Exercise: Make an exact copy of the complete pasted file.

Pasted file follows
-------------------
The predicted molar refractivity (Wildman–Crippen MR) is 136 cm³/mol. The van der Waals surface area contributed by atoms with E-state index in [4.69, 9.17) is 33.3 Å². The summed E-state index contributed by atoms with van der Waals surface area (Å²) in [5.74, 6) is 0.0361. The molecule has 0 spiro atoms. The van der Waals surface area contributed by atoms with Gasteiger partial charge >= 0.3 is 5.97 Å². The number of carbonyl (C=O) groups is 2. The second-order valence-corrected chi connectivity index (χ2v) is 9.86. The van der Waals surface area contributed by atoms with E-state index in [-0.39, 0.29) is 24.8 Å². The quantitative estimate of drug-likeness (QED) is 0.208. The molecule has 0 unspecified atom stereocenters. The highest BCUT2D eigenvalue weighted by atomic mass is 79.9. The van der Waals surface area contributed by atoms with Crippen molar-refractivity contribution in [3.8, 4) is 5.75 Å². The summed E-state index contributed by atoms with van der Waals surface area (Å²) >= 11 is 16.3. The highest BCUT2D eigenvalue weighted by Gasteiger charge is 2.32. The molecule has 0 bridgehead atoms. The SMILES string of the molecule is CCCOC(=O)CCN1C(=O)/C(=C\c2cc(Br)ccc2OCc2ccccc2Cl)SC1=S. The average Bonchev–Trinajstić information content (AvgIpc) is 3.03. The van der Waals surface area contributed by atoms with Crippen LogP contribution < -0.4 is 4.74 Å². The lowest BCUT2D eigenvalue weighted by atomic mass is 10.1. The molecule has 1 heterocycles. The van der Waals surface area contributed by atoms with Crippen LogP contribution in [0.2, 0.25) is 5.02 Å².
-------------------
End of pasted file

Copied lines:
The predicted molar refractivity (Wildman–Crippen MR) is 136 cm³/mol. The van der Waals surface area contributed by atoms with E-state index in [4.69, 9.17) is 33.3 Å². The summed E-state index contributed by atoms with van der Waals surface area (Å²) in [5.74, 6) is 0.0361. The molecule has 0 spiro atoms. The van der Waals surface area contributed by atoms with Gasteiger partial charge >= 0.3 is 5.97 Å². The number of carbonyl (C=O) groups is 2. The second-order valence-corrected chi connectivity index (χ2v) is 9.86. The van der Waals surface area contributed by atoms with E-state index in [-0.39, 0.29) is 24.8 Å². The quantitative estimate of drug-likeness (QED) is 0.208. The molecule has 0 unspecified atom stereocenters. The highest BCUT2D eigenvalue weighted by atomic mass is 79.9. The van der Waals surface area contributed by atoms with Crippen molar-refractivity contribution in [3.8, 4) is 5.75 Å². The summed E-state index contributed by atoms with van der Waals surface area (Å²) >= 11 is 16.3. The highest BCUT2D eigenvalue weighted by Gasteiger charge is 2.32. The molecule has 0 bridgehead atoms. The SMILES string of the molecule is CCCOC(=O)CCN1C(=O)/C(=C\c2cc(Br)ccc2OCc2ccccc2Cl)SC1=S. The average Bonchev–Trinajstić information content (AvgIpc) is 3.03. The van der Waals surface area contributed by atoms with Crippen LogP contribution < -0.4 is 4.74 Å². The lowest BCUT2D eigenvalue weighted by atomic mass is 10.1. The molecule has 1 heterocycles. The van der Waals surface area contributed by atoms with Crippen LogP contribution in [0.2, 0.25) is 5.02 Å².